Sections or subsections omitted from the full prescribing information are not listed.

FULL PRESCRIBING INFORMATION

1 INDICATIONS AND USAGE

Extravasation

Totect® is indicated for the treatment of extravasation resulting from intravenous anthracycline chemotherapy.

Cardiomyopathy

Totect is indicated for reducing the incidence and severity of cardiomyopathy associated with doxorubicin administration in women with metastatic breast cancer who have received a cumulative doxorubicin dose of 300 mg/m2 and who will continue to receive doxorubicin therapy to maintain tumor control. Do not use with the initiation of doxorubicin therapy [see Warnings and Precautions (5.2)].

2 DOSAGE AND ADMINISTRATION

2.1 Recommended Dose for Extravasation

Reconstitute and further dilute Totect before use [see Dosage and Administration (2.4)].

For extravasation, administer Totect via intravenous infusion over 1 to 2 hours once daily for 3 consecutive days. Initiate the first infusion as soon as possible and within the first six hours after extravasation [see Dosage and Administration (2.5)].

The individual dosage is based on calculation of the Body Surface Area (BSA) up to a maximum dose of 2000 mg (each on Day 1 and 2) and 1000 mg (Day 3), corresponding to a BSA of 2 m2.

The recommended dose is:    Maximum daily dose:
Day one:  1000 mg/m2             2000 mg
Day two:  1000 mg/m2             2000 mg
Day three:  500 mg/m2             1000 mg

2.2 Recommended Dose for Cardiomyopathy

Reconstitute and further dilute Totect before use [see Dosage and Administration (2.4)].

For cardiomyopathy, administer Totect via intravenous infusion over 15 minutes prior to doxorubicin administration until discontinuation of doxorubicin. Do not administer via an intravenous push [see Dosage and Administration (2.5)].

The recommended dosage ratio of Totect to doxorubicin is 10:1 (e.g., 500 mg/m2 Totect to 50 mg/m2 doxorubicin). Administer doxorubicin within 30 minutes after the completion of Totect infusion.

2.3 Dose Modifications

Dosing in Patients with Renal Impairment

Reduce the Totect dose by 50% in patients with creatinine clearance values < 40 mL/min [see Use in Specific Populations (8.6) and Clinical Pharmacology (12.3)].

Dosing in Patients with Hepatic Impairment

In patients with anthracycline extravasation, treatment with Totect is not recommended. In patients receiving dexrazoxane for cardiomyopathy, reduce the Totect dosage proportionately (maintaining the 10:1 ratio) in patients with hepatic impairment, since a doxorubicin dose reduction is recommended in the presence of hyperbilirubinemia [see Use in Specific Populations (8.7) and Clinical Pharmacology (12.3)].

2.4 Preparation

Read this entire section carefully before mixing and diluting.

Use caution when handling and preparing the reconstituted solution. The use of gloves is recommended. If Totect powder or solutions contact the skin or mucosae, wash exposed area immediately and thoroughly with soap and water. Follow special handling and disposal procedures.1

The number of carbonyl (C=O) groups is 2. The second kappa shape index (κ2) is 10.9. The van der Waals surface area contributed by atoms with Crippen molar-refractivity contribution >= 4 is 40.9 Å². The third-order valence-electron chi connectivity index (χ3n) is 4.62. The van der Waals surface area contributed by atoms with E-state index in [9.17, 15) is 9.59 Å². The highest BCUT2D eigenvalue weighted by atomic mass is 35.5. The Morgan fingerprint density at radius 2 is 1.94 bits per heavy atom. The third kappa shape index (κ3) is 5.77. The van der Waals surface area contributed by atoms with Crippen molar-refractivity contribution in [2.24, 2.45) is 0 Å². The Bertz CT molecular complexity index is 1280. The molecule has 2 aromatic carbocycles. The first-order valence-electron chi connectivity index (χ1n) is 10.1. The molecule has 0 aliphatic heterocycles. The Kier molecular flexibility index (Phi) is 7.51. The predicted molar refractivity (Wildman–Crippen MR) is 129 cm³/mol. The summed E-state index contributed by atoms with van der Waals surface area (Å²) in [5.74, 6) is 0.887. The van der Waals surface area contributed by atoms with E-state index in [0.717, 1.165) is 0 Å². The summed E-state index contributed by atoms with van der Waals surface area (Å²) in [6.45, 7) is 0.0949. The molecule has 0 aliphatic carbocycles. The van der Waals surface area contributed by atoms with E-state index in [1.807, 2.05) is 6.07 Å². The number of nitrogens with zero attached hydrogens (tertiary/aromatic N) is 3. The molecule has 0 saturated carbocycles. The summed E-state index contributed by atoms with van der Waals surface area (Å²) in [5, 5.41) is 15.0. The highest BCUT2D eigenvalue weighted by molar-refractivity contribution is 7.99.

Totect should not be mixed or administered with any other drug during the infusion. The prepared solution of Totect is slightly yellow.

Parenteral drug products should be inspected visually for particulate matter prior to administration, whenever solution and container permit. Solutions containing a precipitate should be discarded. Vials are for single use only. Unused solution should be discarded.

Preparation for the Treatment of Extravasation

Step 1. Reconstitute each Totect vial with 50 mL of Sterile Water for Injection, USP. Once reconstituted, the reconstituted Totect solution contains 10 mg/mL of Totect.

Step 2. Calculate the volume of the 10 mg/mL reconstituted Totect solution needed for the recommended dose. In order to obtain the required dose, more than one vial may be needed. The reconstituted solution should be further diluted within 30 minutes after initial reconstitution. It contains no antibacterial preservative.

Step 3. Withdraw the calculated volume from the reconstituted Totect solution and further dilute into an infusion bag containing 1000 mL of Lactated Ringer’s Injection. Do not mix Totect with any other drugs. Use the Totect infusion bag immediately after preparation. If not used immediately, the product is stable for 4 hours from the time of preparation when stored at room temperature or for up to 12 hours when stored refrigerated between 2 ºC to 8ºC (36°F to 46°F).

Preparation for Reducing the Incidence and Severity of Cardiomyopathy

Step 1. Reconstitute each Totect vial with 50 mL of Sterile Water for Injection, USP. Once reconstituted, the reconstituted Totect solution contains 10 mg/mL of Totect.

Step 2. Calculate the volume of the 10 mg/mL reconstituted Totect solution needed for the recommended dose. In order to obtain the required dose, more than one vial may be needed. The reconstituted solution should be further diluted within 30 minutes after initial reconstitution. It contains no antibacterial preservative.

Step 3. Withdraw the calculated volume from the reconstituted Totect solution and further dilute to a concentration of 1.3 to 3 mg/mL in Lactated Ringer’s Injection. Do not mix Totect with any other drugs.

Use the Totect infusion solution immediately after preparation. If not used immediately, the product is stable for 4 hours from the time of preparation when stored at room temperature or for up to 12 hours when stored refrigerated between 2 ºC to 8ºC (36°F to 46°F).

The infusion solutions have a pH of 3.5 to 5.5.

2.5 Administration

Do not administer or mix Totect with any other drugs during the infusion.

Administration for Treatment of Extravasation